And so, on my way to the river at twilight, when a cloud of bats made a murmuration all around me, and I felt the final wheel of light in the constellation, I second guessed it. The rational cynic in me said, “Oh Layne, you’re in the Amazon. You can’t interpret every bit of wildlife you see as a piece of the answer, now can you?” And the truth was, I hadn’t. Only the first, the giant river otter, and that’s because it only appeared to me and no one else, and did so rather significantly, with a momentous sort of flourish that seemed to say, “Are you listening? I am speaking to you.” My guide later told me that only 5% of visitors are blessed to see these otters. And this one swam up from the lagoon to greet me as I arrived. It looked into my eyes, which is rarer than rare, for they are shy, and it actually sang to me.
"Sometimes we are afraid that to identify more than one self within the psyche might mean that we are psychotic. While it is true that people with a psychotic disorder also experience many selves, identifying with or against them quite vividly, a person with no psychotic disorder holds all the inner selves in an orderly and rational manner. They are put to good use; the person grows and thrives. For the majority of women, mothering and raising the internal selves is a creative work, a way of knowledge, not a reason for becoming unnerved.”
—Clarissa Pinkola Estés, Women Who Run With the Wolves
So, otter medicine was definitely given. But back to the bats. As rational Layne and spirit Layne were having their little argument, the murmuration passed me as one and settled on a giant ficus vine just left of me. And once my vision adjusted to the dark, I could see that the vine unmistakably formed a giant B, towering from shin level to well above my head. And every loop, line, and curve of that tree-writ letter was breathing with living bat magic. They literally spelled his name. End of argument. Otters speak of psychic awareness, curiosity, and receptivity. And bats, because they use echo-location, refer to the ability to sense in the dark, to see without being seen, and also to the task of learning the rhythms of life/death/life. So Pacha spoke.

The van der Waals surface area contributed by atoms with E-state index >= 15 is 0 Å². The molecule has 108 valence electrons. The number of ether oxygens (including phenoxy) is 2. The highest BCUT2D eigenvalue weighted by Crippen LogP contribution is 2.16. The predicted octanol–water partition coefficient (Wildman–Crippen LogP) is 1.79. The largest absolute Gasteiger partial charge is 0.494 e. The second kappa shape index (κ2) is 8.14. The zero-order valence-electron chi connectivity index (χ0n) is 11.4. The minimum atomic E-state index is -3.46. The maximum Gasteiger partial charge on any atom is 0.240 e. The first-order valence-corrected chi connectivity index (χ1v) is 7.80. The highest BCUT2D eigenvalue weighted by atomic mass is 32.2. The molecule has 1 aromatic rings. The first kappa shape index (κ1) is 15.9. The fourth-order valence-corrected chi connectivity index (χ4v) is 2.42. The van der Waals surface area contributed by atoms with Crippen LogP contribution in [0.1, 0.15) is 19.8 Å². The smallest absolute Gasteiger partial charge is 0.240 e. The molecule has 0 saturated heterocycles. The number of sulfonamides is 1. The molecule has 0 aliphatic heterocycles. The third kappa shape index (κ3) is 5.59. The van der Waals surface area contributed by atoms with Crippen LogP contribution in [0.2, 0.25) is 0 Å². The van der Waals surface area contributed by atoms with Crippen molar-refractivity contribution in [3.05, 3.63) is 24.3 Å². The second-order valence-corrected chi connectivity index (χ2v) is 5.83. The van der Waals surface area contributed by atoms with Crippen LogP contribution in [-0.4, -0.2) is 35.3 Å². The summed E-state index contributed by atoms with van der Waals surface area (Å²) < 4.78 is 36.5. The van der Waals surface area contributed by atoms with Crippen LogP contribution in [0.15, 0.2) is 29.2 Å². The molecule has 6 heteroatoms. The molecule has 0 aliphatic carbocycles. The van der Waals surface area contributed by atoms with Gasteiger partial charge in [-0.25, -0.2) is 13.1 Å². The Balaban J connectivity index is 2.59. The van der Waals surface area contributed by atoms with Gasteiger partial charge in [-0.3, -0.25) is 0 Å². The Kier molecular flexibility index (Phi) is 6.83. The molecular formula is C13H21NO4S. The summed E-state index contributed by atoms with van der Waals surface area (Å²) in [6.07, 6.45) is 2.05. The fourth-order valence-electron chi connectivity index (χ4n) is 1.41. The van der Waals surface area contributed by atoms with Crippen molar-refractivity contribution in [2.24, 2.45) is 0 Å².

Today I hiked 6 kilometres through knee-high mud and grueling heat and curtains of bugs and wall upon wall of blanket-like humidity to reach Lake Sandoval. You’re slipping and sliding up and down the hills and half of the things you could grab for support are either crawling with murderous giant fire ants or covered in poisonous spikes. We hiked until the trail of mud became a fen and then a swamp and took canoes from there, first through dense jungle, and then opening out into the lake. Another one of those adventures that was so hard I very likely wouldn’t have attempted it if I had known what lay ahead. And so completely worth it. So beyond lovely. And yes, even when I was blinded by sweat and starving to the point of dizziness and covered in slop like a wandering mud monster, even then I knew that it was lovely. And I remembered to savour it completely.
Later we went on a night hike and the forest was lit with fireflies and bioluminescent mushrooms and crawling with wide-eyed owl monkeys. I love that none of this has the potential to be captured on film, at least not in terms of my very standard camera, and must be experienced live to be seen, like the touch-me-nots that contract and curl up their leaves when you touch them, or the way certain herons swim completely submerged, cruising with little more than their eyes above the surface of the water so they blend into the light. Or the walking trees. Yes, I said walking trees. And yes, they actually walk! Very slowly, but they do. These are the things that I am here for—on this earth—the things that must be experienced in the moment to be understood, and appreciated. The things, like theatre, and travel, that can't be captured on film or in words because the magic of them—their beauty and their power—lives in the essence of their motion.